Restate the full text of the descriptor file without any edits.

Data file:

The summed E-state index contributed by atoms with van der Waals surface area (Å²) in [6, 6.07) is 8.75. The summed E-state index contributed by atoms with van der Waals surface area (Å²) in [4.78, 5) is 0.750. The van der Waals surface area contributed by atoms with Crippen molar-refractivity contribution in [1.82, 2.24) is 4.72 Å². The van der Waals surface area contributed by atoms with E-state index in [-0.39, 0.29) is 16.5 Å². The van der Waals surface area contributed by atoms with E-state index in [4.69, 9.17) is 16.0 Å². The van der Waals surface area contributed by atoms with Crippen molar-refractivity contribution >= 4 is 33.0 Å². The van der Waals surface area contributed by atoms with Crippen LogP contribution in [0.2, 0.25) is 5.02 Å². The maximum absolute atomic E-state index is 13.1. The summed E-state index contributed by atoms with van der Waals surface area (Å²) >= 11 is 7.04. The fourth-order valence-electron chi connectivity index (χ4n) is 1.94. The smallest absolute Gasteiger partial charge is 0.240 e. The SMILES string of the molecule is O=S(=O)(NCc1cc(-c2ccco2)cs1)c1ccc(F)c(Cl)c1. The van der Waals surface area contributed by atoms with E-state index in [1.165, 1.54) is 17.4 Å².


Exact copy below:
The summed E-state index contributed by atoms with van der Waals surface area (Å²) in [6, 6.07) is 8.75. The summed E-state index contributed by atoms with van der Waals surface area (Å²) in [4.78, 5) is 0.750. The van der Waals surface area contributed by atoms with Crippen molar-refractivity contribution in [1.82, 2.24) is 4.72 Å². The van der Waals surface area contributed by atoms with E-state index in [-0.39, 0.29) is 16.5 Å². The van der Waals surface area contributed by atoms with E-state index in [4.69, 9.17) is 16.0 Å². The van der Waals surface area contributed by atoms with Crippen molar-refractivity contribution >= 4 is 33.0 Å². The van der Waals surface area contributed by atoms with Crippen LogP contribution in [0.2, 0.25) is 5.02 Å². The maximum absolute atomic E-state index is 13.1. The summed E-state index contributed by atoms with van der Waals surface area (Å²) >= 11 is 7.04. The fourth-order valence-electron chi connectivity index (χ4n) is 1.94. The smallest absolute Gasteiger partial charge is 0.240 e. The SMILES string of the molecule is O=S(=O)(NCc1cc(-c2ccco2)cs1)c1ccc(F)c(Cl)c1. The van der Waals surface area contributed by atoms with E-state index in [1.165, 1.54) is 17.4 Å².